Sag Harbor - There’s just something about Mashashimuet Park. Fans come out in droves, lining the third base line or stationing themselves on the bleachers behind home plate. The crowd roars, the place is buzzing, and the Hampton Whalers have a way of reciprocating.
The Whalers, desperate for a victory after a lost weekend against Lehigh Valley, treated the rambunctious Sag Harbor audience to a pair of triumphs that combined offensive fireworks, solid D and a pair of pitching gems. Phil Klein and Andrew Guarrasi dazzled on the mound and let their teammates do the rest in the Whalers’ 6-3 and 5-1 victories over the Long Island Mustangs.
“Playing at that park is just a great atmosphere,” Manager Julio Vega said. “The crowd is there, they get into it, and these kids get pumped up for it. It gives you a little extra energy when you’re down.”
The victories drew Vega’s club to 9-15 on the year and within two games of Long Island for third place in the Atlantic Collegiate Baseball League’s Kaiser Division. The Whalers stand four games back of first-place Metro N.Y. and Peekskill. Before they can seize first, they have to pick up steam, which is just what they achieved against the Mustangs.
“The funny thing is that I expected the team to be playing like this two weeks ago,” Vega said. “It’s a lot better when you’re winning.”
All season, Klein and Guarrasi have dueled each other for the team lead in earned run average and strikeouts. Fresh off twirling an eight-inning, eight-strikeout effort in which he suffered a hard-luck 1-0 loss Tuesday, Klein continued imposing his will on the opposition. The Youngstown State sophomore dealt out just two hits and struck out four before turning a 6-0 game over to reliever Patrick Holloway in the sixth.
“I don’t know what else to say about that kid,” Vega said of Klein. “If you throw his first start out the window, where I think he was nervous, after that, he’s been lights out. He’s so fluid that the ball gets on people. It doesn’t look like he’s throwing that hard, but he really is. He comes out real smooth and gets in people’s kitchen so they don’t get swings off.”
Holloway let two runners in but induced a grounder to third baseman Mark Houck for the final out, which bumped Klein to 2-2 on the year.
The Whalers generated their offense any way they could think of in the opener. In the first, Karl Derbacher led off with a lined single to right, stole second, tagged up on an Alan Parks flyout, and scurried home when Tom Coulombe hit a grounder to short. Andrew Wernicki doubled and scored on a double play in the second inning. The Whalers tacked on four more in the fourth. They went up 3-0 on a throwing error by Long Island pitcher Ryan Mikalsen on a pickoff attempt. That lead grew to five when Coulombe reached on an infield single, and as the play developed, Parks bolted from second all the way home to score behind Derbacher.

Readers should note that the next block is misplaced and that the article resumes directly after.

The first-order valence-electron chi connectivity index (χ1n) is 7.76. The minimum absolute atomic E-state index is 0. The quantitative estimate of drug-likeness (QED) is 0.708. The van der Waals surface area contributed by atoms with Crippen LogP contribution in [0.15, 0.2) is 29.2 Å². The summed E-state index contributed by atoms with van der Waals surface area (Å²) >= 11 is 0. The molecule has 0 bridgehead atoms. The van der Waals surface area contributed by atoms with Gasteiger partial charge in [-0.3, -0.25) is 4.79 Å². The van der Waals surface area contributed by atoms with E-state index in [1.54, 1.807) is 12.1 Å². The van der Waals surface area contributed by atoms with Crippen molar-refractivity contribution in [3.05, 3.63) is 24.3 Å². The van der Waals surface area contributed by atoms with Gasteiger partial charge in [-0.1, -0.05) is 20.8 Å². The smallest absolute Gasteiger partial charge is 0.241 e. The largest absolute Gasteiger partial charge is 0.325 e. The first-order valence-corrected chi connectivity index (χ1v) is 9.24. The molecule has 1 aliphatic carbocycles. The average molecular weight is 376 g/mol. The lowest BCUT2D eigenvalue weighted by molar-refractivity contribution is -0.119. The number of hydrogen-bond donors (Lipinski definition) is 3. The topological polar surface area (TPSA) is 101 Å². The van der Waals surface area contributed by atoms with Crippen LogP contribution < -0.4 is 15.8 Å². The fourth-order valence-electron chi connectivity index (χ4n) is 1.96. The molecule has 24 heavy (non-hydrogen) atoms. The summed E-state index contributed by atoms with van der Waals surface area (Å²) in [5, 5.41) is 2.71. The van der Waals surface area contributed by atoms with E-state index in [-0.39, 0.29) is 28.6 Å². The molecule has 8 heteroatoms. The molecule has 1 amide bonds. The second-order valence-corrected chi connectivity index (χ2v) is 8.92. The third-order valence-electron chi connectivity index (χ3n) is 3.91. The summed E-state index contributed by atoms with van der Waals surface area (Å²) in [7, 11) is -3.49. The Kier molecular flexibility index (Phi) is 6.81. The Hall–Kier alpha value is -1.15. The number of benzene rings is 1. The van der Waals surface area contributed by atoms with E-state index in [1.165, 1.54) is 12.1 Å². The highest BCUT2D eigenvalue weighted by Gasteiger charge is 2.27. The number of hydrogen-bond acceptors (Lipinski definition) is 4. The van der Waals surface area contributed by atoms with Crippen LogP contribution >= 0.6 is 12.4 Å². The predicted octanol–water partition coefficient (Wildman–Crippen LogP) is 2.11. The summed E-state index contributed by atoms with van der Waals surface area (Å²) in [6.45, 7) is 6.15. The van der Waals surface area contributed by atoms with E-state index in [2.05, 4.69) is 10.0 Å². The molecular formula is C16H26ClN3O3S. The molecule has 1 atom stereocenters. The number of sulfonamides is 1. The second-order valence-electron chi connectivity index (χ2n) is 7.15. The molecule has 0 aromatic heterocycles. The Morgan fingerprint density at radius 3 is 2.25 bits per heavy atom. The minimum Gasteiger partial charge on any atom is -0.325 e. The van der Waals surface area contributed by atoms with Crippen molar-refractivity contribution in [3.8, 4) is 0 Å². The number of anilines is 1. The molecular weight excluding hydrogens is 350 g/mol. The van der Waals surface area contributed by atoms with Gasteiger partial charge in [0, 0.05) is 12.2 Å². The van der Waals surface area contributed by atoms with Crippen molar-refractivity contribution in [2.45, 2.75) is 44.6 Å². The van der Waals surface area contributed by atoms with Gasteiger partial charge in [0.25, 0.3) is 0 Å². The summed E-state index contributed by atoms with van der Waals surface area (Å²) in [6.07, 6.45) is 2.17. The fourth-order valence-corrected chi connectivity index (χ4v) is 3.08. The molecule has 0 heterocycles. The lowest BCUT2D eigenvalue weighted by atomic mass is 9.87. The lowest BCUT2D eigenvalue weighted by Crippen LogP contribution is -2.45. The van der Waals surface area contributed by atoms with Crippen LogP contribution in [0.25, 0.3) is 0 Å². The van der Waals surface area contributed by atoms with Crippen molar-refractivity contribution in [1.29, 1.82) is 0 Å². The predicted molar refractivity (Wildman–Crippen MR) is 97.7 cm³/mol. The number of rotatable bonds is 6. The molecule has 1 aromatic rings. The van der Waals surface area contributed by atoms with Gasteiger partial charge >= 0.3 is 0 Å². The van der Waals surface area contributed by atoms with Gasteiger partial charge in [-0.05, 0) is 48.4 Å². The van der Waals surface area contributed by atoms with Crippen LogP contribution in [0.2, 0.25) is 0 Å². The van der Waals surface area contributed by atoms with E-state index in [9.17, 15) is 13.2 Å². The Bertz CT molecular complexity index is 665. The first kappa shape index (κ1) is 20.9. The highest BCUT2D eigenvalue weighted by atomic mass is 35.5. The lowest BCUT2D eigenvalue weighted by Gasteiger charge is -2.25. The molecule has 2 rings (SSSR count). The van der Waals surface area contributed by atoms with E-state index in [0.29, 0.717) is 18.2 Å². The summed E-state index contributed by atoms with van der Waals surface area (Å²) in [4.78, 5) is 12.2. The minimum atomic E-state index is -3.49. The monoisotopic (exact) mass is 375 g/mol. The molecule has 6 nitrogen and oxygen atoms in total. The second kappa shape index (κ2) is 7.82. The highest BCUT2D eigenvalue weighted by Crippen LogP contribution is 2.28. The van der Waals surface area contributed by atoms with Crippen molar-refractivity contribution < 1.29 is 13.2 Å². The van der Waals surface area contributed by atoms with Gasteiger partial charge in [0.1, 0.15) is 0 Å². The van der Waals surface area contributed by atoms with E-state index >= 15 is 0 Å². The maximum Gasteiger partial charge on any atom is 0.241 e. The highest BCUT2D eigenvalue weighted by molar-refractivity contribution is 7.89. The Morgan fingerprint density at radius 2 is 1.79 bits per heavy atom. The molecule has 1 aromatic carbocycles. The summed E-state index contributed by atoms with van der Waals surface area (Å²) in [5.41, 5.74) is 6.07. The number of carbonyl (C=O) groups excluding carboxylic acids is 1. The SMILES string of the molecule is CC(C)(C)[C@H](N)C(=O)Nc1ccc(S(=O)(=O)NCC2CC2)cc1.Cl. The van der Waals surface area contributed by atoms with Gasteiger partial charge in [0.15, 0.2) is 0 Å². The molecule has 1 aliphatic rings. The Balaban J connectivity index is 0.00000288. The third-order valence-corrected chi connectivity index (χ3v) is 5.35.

“I just kept waving him,” Vega said. “We haven’t been scoring runs, so I took every opportunity to score. Parks was hustling all the way. It was just great hustle.”
Guarrasi took the hill in game two looking to become the first three-game winner on the staff. The southpaw delivered with another strong performance, going five innings and giving up just a first-inning run. Blake Wascom and Mike Connors tossed two innings of scoreless relief to secure the twin-bill sweep. Connors posted a 1-2-3 seventh after giving up three runs in assuming the 11th inning of Thursday’s game, which was completed with the Whalers falling, 5-2.
Like in game one, the hosts’ aggressiveness paid dividends in the scoring column. They trailed 1-0 after Guarrasi gave up a first-inning run. He settled into a rhythm, and the offense provided plenty of support. The Whalers scored two runs in the bottom half of the inning when Parks chased home Derbacher with a single, and Coulombe knocked in Parks by doubling. They added to their 2-1 by plating three in the bottom of the sixth inning to turn a one-run game into a comfortable margin. They loaded the bases for David Leon, who rapped a grounder to the right side. The second baseman threw home for the force, and in an attempt to turn a 4-2-3 double play, the catcher threw to first. An error there allowed Leon to reach safety, but more importantly for Mark Houck to score. Leon and Kyle Crean then scored on another Mustang error, making it 5-1.
That their runs didn’t come on gappers and homers was of little concern to Vega. From his perspective, the Whalers had a definite plan at the plate and made the opposing defense earn the three outs per inning. Vega estimated that his side hit approximately five flyballs all day, leaving the others to be chased down by the infield.
“We got guys in scoring position and made them make plays,” Vega said. “With the speed we have, if we put ball in play, they have to make the play no matter what it is. They made mistakes here and there and we were able to take advantage of them.”
The Whalers, on the other hand, continued their fine play in the field. Entering the weekend, they boasted the league’s top fielding percentage (.963). They’ll need all aspects of their game in order to work their way into the playoff picture. They and the Mustangs square off Tuesday, the Whalers play two in Peekskill on Wednesday, and it’s back to the road Thursday for a game against Metro N.Y. Once this stretch is over, Vega and Co. will play 10 of their final 12 games in either Southampton or Sag Harbor. Matthew Smith of Yale gets the nod on Tuesday.